 Peak Flow rate (>15ml/s is normal)
 Voiding time, Voiding pattern
 Volume of voided urine – atleast 150ml
Uroflowmetry
Cystometry - Pressure flow



Invasive – Urethral / Rectal catheterization.
Indication - To distinguish  bladder contractility
(detrusor underactivity) from outlet obstruction.
BOO -Low urine flow rates accompanied by
High intravesical voiding pressure (>60 cm water)
Cystoscopy
Flexible cystoscopy can be easily performed
in an office-based setting using topical gelintraurethral anesthesia without sedation.
Indicated when Suspicion of
 Urethral stricture - h/o STD,
prolonged catheterization,
or trauma
 Detrusor hypocontractility DM
Treatment Options
 Watchful waiting
 Medical management
 Surgical approaches
- Endoscopic surgery
- Minimal invasive procedures
- Open surgery
Watchful Waiting
 For mild symptoms.
 Follow up 1 to 2 times yearly
 Suggestions that help reduce symptoms
- Avoid caffeine and alcohol
- Alteration of timing, volume of fluid intake
Medical Management
Benefits
Convenient
No loss of work time
Minimal risk
Types –
Disadvantages
Drug Interactions
Must be taken every day
Does not fix problem
Side Effects
Cost
Alpha Adrenergic Blockers
5 alpha reductase inhibitors
Alpha 1 Adrenergic
Receptors
Alpha Blockers - Rationale
 BPH predominantly stromal (Smooth muscle )
proliferative process - Dynamic Obstruction
 Mediated by the alpha1A-adrenergic receptors.
 Density of receptors changes with
prostate size & age.
 Alpha-adrenergic receptor-blocking agents
Relax the smooth muscle
Decrease outflow resistance.
Alpha Blockers - Agents




Nonselective
- Phenoxybenzamine
Short-acting selective a1-blocker
- Prazosin,
Long-acting selective a1-blockers
- Terazosin, Doxazosin
Long-acting selective a1A-subtype
- Tamsulosin
- Alfuzosin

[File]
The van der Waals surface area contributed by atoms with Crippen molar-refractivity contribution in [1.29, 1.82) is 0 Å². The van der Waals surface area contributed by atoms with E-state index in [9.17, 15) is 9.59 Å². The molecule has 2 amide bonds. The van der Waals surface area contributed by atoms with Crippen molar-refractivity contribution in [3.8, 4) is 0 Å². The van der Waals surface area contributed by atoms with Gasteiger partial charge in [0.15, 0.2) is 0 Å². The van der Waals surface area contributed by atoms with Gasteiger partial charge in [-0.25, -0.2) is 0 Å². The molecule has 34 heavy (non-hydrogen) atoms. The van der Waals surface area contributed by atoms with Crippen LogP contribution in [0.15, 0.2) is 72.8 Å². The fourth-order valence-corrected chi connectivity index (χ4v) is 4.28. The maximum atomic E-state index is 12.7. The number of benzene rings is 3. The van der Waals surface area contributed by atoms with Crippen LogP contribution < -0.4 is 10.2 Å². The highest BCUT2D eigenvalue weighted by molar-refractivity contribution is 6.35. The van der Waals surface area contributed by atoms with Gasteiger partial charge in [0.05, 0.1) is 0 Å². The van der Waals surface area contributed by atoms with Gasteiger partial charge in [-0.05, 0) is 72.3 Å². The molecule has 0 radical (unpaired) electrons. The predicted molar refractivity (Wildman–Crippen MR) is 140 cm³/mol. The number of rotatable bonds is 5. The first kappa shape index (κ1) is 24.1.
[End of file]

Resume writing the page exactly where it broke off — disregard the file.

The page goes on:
- Silodosin

Alpha Blockers - Advantages
Quick action
 Improves urinary flow 4- to 6-point improvement is expected
in IPSS/AUA scores
 No adverse effect upon sexual drive
 No effect on PSA

Alpha Blockers - Disadvantages
No effect on Prostate volume
 No reduction in risk of acute urinary
retention or BPH-related surgery.
 Lowers blood pressure
 Fatigue, nasal congestion, headache
 Retrograde Ejaculation
 Intraoperative floppy iris syndrome (IFIS) Miosis, iris billowing, and prolapse in
patients undergoing cataract surgery

5 Alpha Reductase - Rationale





Prostatic growth depends on androgenic
stimulation by DHT.
5a-reductase mediates conversion.
Agents that block 5a-reductase inhibit
growth and therefore help in BPH
Types - type I and type II
Type II predominates in the prostate and
other genital tissues.
5 Alpha Reductase - Agents
 Finasteride Selective inhibitor of type II 5a-reductase
 Dutasteride Newer agent. Has affinity for both Types
 Similar efficacy.
 Both agents actively reduce serum DHT
levels by more than 80%,
Change in Prostate Volume
% Change in prostate
volume from baseline
30
20
Dutasteride
Finasteride
a-blockers
10
0
-10
-20
-30
McConnell et al. (1998); McConnell et al. (2003); Roehrborn et al. (2002); Lowe et al. (2003)
5 Alpha Reductase - Advantages
Reduce prostate volume by 20%
 Improve symptoms in a third of men and
increase peak flow by around 2ml/s
 55% reduction in incidence of urinary retention,
and likelihood of surgery for BPH.
 Longer acting
 Less side effects than alpha blockers
 Can reverse male pattern balding

5 Alpha Reductase - Advantages

Reduce bleeding during surgery.
5 Alpha Reductase - Disadvantages
Slow to act - Takes up to six months to work
 Not effective for mildly enlarged prostates
 Can affect sexual function
 Can cause breast swelling
 Transmitted in semen and can cause birth
defects. Users should have protected sex.
 Caution in liver function abnormalities
 Lowers serum PSA level by 50% .

Combination Therapy
• Activates Two Distinct and Complementary
Mechanisms of Action.
Alpha blockers
Relaxes prostatic
and bladder-neck
smooth muscle
through sympathetic
activity blockade
Rapidly relieve
symptoms
5-Alpha reductase inhibitors
Reduces prostate
enlargement through
hormonal mechanisms
Arrest disease
progression
Dutasteride+Tamsulosin / Finasteride+Tamsulosin.
Decrease in Symptom Score
Increase in Peak Flow
Combination Therapy

Patients with prostates >30 gm.

Superior to monotherapy over long term.

Risk of acute urinary retention decreased by
79% - Combination therapy
31% - a-blocker alone
67% - 5a-reductase inhibitor alone.

Alpha blocker may be withdrawn after 6 months
Phosphodiesterase 5 Inhibitors
Treatment of associated ED
 Nitric oxide known to mediate smooth muscle
relaxation in the lower urinary tract.
 Improvements in Urinary symptoms reported
 Smallest necessary dose.
 Should not be taken within 4 hours of any
alpha-blocker

Anticholinergics
Treatment of Frequency / Urgency.
 Relaxes Detrusor muscle.
 Historically, discouraged because of concerns
of inducing urinary retention.
 Recommend only in patients who do not have
an elevated PVR.
 Not to be used when PVR is greater than
250-300 mL
